Thai Grilled-Beef Salad

Published July 2011

Why This Recipe Works

Flank steak proved to be the best cut of meat for our Thai Grilled-Beef Salad recipe. We grilled the steak over a modified two-level fire, a high-heat grilling method that charred the beef but kept the inside medium-rare. For our Thai Grilled-Beef Salad’s dressing, we used a base of fish sauce, lime juice, sugar, and water, and then added a Thai chile and a mix of toasted cayenne and paprika, which added earthy, fruity red pepper flavor. We also made our own toasted rice powder, a traditional ingredient in Thai Grilled-Beef Salad recipes.


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1 teaspoon sweet paprika
1 teaspoon cayenne pepper
1 tablespoon white rice
3 tablespoons lime juice (2 limes)
2 tablespoons fish sauce
2 tablespoons water
½ teaspoon sugar
1 (1 1/2 pound) flank steak, trimmed
Salt and white pepper, coarsely ground
4 shallots, sliced thin
1 ½ cups fresh mint leaves, torn
1 ½ cups fresh cilantro leaves
1 Thai chile, stemmed and sliced thin into rounds
1 seedless English cucumber, sliced 1/4 inch thick on bias

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Serves 4 to 6

Serve with steamed jasmine rice, if desired, although any style of white rice can be used. Don't skip the toasted rice: It's integral to the texture and flavor of the dish. If a fresh Thai chile is unavailable, substitute half of a serrano chile.

1. Heat paprika and cayenne in 8-inch skillet over medium heat; cook, shaking pan, until fragrant, about 1 minute. Transfer to small bowl. Return now-empty skillet to medium-high heat, add rice, and toast, stirring frequently, until deep golden brown, about 5 minutes. Transfer to second small bowl and cool for 5 minutes. Grind rice with spice grinder, mini food processor, or mortar and pestle until it resembles fine meal, 10 to 30 seconds (you should have about 1 tablespoon rice powder).

2. Whisk lime juice, fish sauce, water, sugar, and 1/4 teaspoon toasted paprika mixture in large bowl and set aside.

3a. FOR A CHARCOAL GRILL: Open bottom vent completely. Light large chimney starter filled with charcoal briquettes (6 quarts). When top coals are partially covered with ash, pour evenly over half of grill. Set cooking grate in place, cover, and open lid vent completely. Heat grill until hot, about 5 minutes.

3b. FOR A GAS GRILL: Turn all burners to high, cover, and heat grill until hot, about 15 minutes. Leave primary burner on high and turn off other burner(s).

4. Clean and oil cooking grate. Season steak with salt and white pepper. Place steak over hot part of grill and cook until beginning to char and beads of moisture appear on outer edges of meat, 5 to 6 minutes. Flip steak and continue to cook on second side until charred and center registers 125 degrees, about 5 minutes longer. Transfer to plate, tent loosely with aluminum foil, and let rest for 5 to 10 minutes (or allow to cool to room temperature, about 1 hour).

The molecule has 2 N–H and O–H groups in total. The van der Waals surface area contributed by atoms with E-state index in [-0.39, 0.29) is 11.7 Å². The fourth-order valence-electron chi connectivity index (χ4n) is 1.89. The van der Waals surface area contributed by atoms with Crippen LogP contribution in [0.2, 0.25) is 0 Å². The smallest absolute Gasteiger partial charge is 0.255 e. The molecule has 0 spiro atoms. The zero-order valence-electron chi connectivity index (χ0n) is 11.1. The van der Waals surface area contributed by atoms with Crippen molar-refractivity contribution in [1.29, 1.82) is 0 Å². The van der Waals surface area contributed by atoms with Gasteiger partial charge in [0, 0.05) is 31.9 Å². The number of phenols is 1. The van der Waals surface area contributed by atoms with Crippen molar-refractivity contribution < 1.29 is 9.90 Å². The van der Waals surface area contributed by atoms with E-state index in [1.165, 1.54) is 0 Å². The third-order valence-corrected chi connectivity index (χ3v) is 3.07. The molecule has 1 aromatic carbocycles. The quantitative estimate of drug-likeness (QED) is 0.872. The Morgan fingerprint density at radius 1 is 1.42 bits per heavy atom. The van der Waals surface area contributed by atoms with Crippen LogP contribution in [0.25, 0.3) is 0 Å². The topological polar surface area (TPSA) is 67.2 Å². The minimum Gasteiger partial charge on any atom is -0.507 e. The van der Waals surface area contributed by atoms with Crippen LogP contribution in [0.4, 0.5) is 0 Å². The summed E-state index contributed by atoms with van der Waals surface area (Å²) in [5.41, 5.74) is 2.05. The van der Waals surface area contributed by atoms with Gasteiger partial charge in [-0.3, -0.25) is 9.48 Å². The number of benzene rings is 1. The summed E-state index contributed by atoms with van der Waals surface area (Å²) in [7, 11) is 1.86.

5. Slice meat, against grain, on bias into 1/4-inch-thick slices. Transfer sliced steak to bowl with fish sauce mixture. Add shallots, mint, cilantro, chile, and half of rice powder; toss to combine. Transfer to platter lined with cucumber slices. Serve, passing remaining rice powder and toasted paprika mixture separately.


Unbeadable Thai Trick: Knowing When to Flip

This salad’s Thai name, nam tok (literally “water falling”), refers to the beads of moisture that form on the surface of the steak as it cooks—an age-old Thai cookery clue signifying that the meat is ready to be flipped. While this method sounded imprecise, during testing I found it to be a surprisingly accurate gauge of when the flank steak is halfway done. Here’s why: As this steak’s interior gets hotter, its tightly packed fibers contract and release some of their interior moisture, which the fire’s heat then pushes to the meat’s surface. When turned at this point and cooked for an equal amount of time on the second side, the steak emerged deeply charred on the outside and medium-rare within. (Note: We do not recommend this technique across the board for steaks; since the thickness and density of the meat fibers vary from cut to cut, the time it takes for heat to penetrate and for beads of moisture to be pushed to the meat’s surface differs.)

TIME TO FLIP For perfectly cooked meat, flip the steak when beads of moisture appear on its surface.

Recipe Testing

Five Tastes of Thai Grilled Beef—and One More

One of the keys to this salad is balancing the signature flavor elements of Thai cuisine. In addition to achieving this, we added one more complementary flavor: the earthiness of toasted cayenne and sweet paprika.

HOT A fresh Thai bird chile creates bright, fruity heat in the dressing.

SOUR A generous 3 tablespoons of fresh lime juice adds bracing acidity.

SALTY Derived from salted, ¬fermented fish, pungent fish sauce acts as a rich ¬flavor enhancer.

SWEET A half teaspoon of sugar tames the dressing’s salty-sour flavors without becoming cloying.

BITTER Thoroughly charred steak adds both a pleasing ¬textural contrast and a subtle bitter edge.

EARTHY Though nontraditional, ground cayenne and sweet paprika add earthy flavor without too much heat.